Celebrating 100 Years of the Group of Seven - J.E.H. MacDonald

Posted by Tom Thomson Art Gallery | Jul 17, 2020

Thank you to our our guest blogger, the Staff from the Tom Thomson Art Gallery (The TOM), for sharing these stories and photos.

We are pleased to present the second installment in this series of guest posts celebrating the 100th anniversary of the Group of Seven. Stay tuned over the next several weeks as each member of the Group of Seven is featured.  
#GroupofSevenAt100  



About the Group of Seven

On May 7, 1920, seven Canadian artists held their first exhibition as the Group of Seven at the then Art Gallery of Toronto, now the Art Gallery of Ontario. One hundred years later their names - Carmichael, Harris, Jackson, Johnston, Lismer, MacDonald, Varley - continue to conjure visions of the rugged Canadian landscape. They were bound by their desire to record the Canadian geography in a new and distinctive way. They shunned prevailing European painting conventions and honed a fresh style that has become uniquely recognizable, capturing the character of the true north, strong and free.
 


Featured Artist: J.E.H. MacDonald

 
MacDOnald-Lake-Oesa.jpg

J.E.H. MACDONALD, Lake Oesa and Mt. Lefroy, Morning Light, around 1928, oil on cardboard. Gift of the Estate of Jennings David Young, 1999.
 
J.E.H. MacDonald emigrated from England in 1887 to Hamilton, Ontario when he was 14 and later moved with his family to Toronto. He attended night courses and apprenticed at the Toronto Lithography Company. In 1895, he started work at Grip Limited in Toronto, eventually becoming a senior designer. By 1907, MacDonald and his young family had settled near the High Park area of Toronto where he did much of his early painting and he started exhibiting. Many of the future members of the Group of Seven and Tom Thomson worked at Grip with MacDonald. He became a member of the Ontario Society of Artists and the Arts and Letters Club in 1909-10 where he met Lawren Harris and art patron Dr. James MacCallum. MacDonald visited MacCallum’s Georgian Bay cottage many times to paint and for the next few years he travelled extensively to the Laurentians, Algonquin Park, the Maritimes and Algoma. His time in Algoma resulted in MacDonald’s most prolific period and Algoma became known as “MacDonald’s country.” MacDonald was a major force and inspiration in the formation of the Group of Seven, and was considered to be the “father” of the Group because he was the eldest.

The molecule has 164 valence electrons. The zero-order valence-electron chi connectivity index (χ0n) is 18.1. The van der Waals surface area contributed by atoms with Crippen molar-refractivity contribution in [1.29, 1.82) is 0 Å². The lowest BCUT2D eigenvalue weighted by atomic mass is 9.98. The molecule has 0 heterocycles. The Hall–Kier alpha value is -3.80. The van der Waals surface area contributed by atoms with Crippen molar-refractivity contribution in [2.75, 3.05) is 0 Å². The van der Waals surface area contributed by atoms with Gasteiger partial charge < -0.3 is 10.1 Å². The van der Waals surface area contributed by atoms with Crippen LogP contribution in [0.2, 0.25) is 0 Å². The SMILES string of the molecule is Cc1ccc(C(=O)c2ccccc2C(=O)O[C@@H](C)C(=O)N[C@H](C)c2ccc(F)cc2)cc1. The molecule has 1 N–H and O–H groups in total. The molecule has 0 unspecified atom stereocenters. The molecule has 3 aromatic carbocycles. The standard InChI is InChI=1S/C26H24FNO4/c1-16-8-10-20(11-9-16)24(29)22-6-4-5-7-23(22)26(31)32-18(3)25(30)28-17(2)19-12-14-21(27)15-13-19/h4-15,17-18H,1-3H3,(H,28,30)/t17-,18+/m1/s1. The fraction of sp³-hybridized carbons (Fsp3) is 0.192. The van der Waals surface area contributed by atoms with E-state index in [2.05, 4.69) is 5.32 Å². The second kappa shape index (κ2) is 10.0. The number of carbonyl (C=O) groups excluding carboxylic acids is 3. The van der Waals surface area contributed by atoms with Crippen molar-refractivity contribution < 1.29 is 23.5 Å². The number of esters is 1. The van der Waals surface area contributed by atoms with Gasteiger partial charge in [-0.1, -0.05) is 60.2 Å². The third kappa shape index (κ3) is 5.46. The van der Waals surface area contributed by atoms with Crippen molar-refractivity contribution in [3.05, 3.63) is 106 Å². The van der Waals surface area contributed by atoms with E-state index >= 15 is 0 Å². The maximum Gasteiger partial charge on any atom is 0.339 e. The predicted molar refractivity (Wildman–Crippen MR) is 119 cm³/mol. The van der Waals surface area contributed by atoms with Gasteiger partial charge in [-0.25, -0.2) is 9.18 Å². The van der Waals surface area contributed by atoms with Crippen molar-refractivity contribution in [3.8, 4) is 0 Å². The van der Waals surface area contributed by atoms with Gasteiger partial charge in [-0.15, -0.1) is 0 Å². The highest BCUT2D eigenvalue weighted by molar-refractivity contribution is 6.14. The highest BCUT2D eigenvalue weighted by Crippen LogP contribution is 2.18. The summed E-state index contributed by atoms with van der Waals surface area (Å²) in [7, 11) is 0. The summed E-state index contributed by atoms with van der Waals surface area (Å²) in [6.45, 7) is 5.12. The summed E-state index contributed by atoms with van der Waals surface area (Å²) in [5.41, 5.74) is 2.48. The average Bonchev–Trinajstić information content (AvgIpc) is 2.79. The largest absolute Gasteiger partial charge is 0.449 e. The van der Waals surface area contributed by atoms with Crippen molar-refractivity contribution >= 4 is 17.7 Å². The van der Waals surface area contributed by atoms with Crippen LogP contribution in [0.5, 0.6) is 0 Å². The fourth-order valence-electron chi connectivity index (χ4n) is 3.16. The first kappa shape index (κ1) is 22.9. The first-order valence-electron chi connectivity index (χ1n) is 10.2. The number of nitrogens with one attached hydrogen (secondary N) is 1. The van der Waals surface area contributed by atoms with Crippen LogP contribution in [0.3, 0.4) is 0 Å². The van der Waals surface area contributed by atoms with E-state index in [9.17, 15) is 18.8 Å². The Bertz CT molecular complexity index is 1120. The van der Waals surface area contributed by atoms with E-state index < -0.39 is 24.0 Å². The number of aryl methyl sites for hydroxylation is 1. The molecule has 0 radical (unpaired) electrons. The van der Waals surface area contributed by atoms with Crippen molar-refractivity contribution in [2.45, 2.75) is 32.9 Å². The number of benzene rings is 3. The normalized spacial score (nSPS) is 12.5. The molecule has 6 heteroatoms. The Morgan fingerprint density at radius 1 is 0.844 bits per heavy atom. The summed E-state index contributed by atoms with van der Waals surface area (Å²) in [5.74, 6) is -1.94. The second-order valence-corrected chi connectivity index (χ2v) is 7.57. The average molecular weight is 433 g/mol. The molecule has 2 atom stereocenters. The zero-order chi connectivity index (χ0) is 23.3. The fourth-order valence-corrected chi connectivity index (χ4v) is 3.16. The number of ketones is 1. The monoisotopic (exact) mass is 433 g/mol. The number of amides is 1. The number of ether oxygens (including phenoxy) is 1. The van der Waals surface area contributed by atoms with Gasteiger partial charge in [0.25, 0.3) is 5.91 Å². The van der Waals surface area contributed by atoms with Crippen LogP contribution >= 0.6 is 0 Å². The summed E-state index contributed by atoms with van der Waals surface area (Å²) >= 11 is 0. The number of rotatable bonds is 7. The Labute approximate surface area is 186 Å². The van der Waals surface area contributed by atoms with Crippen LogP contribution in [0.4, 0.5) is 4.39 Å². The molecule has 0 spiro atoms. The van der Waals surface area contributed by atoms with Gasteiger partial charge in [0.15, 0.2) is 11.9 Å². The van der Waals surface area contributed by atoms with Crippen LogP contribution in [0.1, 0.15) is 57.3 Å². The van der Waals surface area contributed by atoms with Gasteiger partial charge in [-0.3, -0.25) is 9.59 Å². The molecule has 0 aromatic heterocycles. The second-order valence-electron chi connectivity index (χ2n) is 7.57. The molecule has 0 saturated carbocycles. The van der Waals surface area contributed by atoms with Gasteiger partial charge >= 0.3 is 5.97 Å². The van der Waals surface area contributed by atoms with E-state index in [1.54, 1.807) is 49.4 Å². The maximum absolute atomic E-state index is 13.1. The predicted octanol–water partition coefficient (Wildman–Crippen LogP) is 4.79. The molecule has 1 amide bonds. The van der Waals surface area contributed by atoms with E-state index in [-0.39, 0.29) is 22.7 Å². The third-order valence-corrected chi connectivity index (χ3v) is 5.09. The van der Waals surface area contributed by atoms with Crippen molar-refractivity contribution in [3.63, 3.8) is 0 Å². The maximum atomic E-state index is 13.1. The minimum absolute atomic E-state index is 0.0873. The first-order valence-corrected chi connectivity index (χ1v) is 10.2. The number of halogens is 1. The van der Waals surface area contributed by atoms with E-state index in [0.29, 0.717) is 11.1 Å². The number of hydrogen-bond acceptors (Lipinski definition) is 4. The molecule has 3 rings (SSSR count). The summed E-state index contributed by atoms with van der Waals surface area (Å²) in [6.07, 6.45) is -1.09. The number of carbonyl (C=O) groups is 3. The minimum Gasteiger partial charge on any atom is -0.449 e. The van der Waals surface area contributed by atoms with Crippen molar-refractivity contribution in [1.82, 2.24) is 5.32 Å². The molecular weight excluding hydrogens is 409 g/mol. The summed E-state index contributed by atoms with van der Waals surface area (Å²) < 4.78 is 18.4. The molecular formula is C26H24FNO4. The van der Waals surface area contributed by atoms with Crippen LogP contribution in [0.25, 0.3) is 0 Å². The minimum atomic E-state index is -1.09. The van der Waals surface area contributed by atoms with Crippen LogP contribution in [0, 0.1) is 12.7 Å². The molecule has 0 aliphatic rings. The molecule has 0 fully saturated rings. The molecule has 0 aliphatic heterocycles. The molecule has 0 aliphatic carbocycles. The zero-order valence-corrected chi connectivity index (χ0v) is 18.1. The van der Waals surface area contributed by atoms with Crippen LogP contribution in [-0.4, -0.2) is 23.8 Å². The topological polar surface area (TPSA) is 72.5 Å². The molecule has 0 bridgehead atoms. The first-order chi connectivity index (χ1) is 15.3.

MacDonald-Toronto-Harbour.jpg

J.E.H. MACDONALD, Toronto Harbour, date unknown,oil on wood panel. Gift of the Estate of Jennings David Young, 1999.
 
MacDonald taught at the Ontario College of Art (now OCAD University), becoming Principal in 1929. MacDonald had suffered a stroke in 1917 due to overwork and the stress of good friend Tom Thomson’s death, and in 1931 he suffered another stroke which left him in poor health. His death in 1932 was a great loss to the Group of Seven, and was a contributing factor to its disbanding.
 
Fun Fact:  A.Y. Jackson said that MacDonald was “probably the first to dream of a school of painting in Canada that would realize the wealth of motifs we had all around us.”1
 
  1. Jackson, A.Y.  A Painter’s Country.  Toronto and Vancouver:  Clarke, Irwin, and Company Limited, 1976.C


The TOM's Group of Seven Exhibit

Galleries across the nation will be featuring the finest from their collections from the Group. Here at The TOM we will be showcasing the Gallery’s impressive collection, in a new exhibition, "The View from Here", that will take visitors on a visual tour across the country as experienced by the Group. Beyond the captivating artworks, our accompanying texts will explore the unique connections between the members of the Group and Owen Sound, the legacy of community donors, and the importance of the Gallery’s collection within the larger Group of Seven story. The View from Here will offer an intimate, local perspective on the artists that helped shape the Nation.  The exhibition runs until November 10, 2020.


The Tom Thomson Art Gallery Reopens to the Public on Wednesday, July 29

In order to protect the health of visitors and staff, a limited number of visitors will be permitted inside the Gallery to 10 people at a time, to allow for physical distancing. This new visitor limit may also mean that when you visit the Gallery you may be asked to wait in line. Additionally, to accommodate new cleaning and health precautions, the Gallery will be reopening with limited hours – Wednesday to Saturday, 12pm - 4pm. Please remember to be patient with staff during this time, as new protocols are being implemented to ensure the safety of everyone.
 
Note: All visitors are required to wear face coverings (masks) in indoor spaces, including The TOM.

An easy way to remember The TOM’s new attendance limit is “Bring Your Groups of Seven”. Throughout their time the members of the Group changed but their number always stayed below 10, so call your Carmichael, Harris, Jackson, Johnston, Lismer, MacDonald, and Varley and tell them you’re going to The TOM!
#BringYourGroupofSeven

For more information about The TOM, visit their website.

Read other blog posts in the series about the Group of Seven: